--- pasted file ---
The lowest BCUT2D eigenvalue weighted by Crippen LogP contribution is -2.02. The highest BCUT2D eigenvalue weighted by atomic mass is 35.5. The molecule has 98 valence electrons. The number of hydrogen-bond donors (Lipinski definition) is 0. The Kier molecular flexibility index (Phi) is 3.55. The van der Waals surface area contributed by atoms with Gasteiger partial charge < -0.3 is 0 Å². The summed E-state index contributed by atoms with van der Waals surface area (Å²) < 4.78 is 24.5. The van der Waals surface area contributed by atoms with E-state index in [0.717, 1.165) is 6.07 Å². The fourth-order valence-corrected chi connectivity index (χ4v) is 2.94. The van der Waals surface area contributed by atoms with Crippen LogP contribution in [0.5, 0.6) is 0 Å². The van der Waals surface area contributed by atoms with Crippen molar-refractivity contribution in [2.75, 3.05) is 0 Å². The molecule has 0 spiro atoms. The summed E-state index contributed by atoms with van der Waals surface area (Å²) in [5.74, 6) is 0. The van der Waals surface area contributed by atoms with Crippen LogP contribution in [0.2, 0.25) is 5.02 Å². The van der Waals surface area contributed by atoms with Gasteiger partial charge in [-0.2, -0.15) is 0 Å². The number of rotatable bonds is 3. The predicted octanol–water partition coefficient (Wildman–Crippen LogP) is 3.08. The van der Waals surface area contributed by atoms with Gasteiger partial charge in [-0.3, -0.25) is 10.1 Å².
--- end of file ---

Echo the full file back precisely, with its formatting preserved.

The lowest BCUT2D eigenvalue weighted by Crippen LogP contribution is -2.02. The highest BCUT2D eigenvalue weighted by atomic mass is 35.5. The molecule has 98 valence electrons. The number of hydrogen-bond donors (Lipinski definition) is 0. The Kier molecular flexibility index (Phi) is 3.55. The van der Waals surface area contributed by atoms with Gasteiger partial charge < -0.3 is 0 Å². The summed E-state index contributed by atoms with van der Waals surface area (Å²) < 4.78 is 24.5. The van der Waals surface area contributed by atoms with E-state index in [0.717, 1.165) is 6.07 Å². The fourth-order valence-corrected chi connectivity index (χ4v) is 2.94. The van der Waals surface area contributed by atoms with Crippen LogP contribution in [0.5, 0.6) is 0 Å². The van der Waals surface area contributed by atoms with Crippen molar-refractivity contribution in [2.75, 3.05) is 0 Å². The molecule has 0 spiro atoms. The summed E-state index contributed by atoms with van der Waals surface area (Å²) in [5.74, 6) is 0. The van der Waals surface area contributed by atoms with Crippen LogP contribution in [0.2, 0.25) is 5.02 Å². The van der Waals surface area contributed by atoms with Gasteiger partial charge in [-0.2, -0.15) is 0 Å². The number of rotatable bonds is 3. The predicted octanol–water partition coefficient (Wildman–Crippen LogP) is 3.08. The van der Waals surface area contributed by atoms with Gasteiger partial charge in [-0.3, -0.25) is 10.1 Å².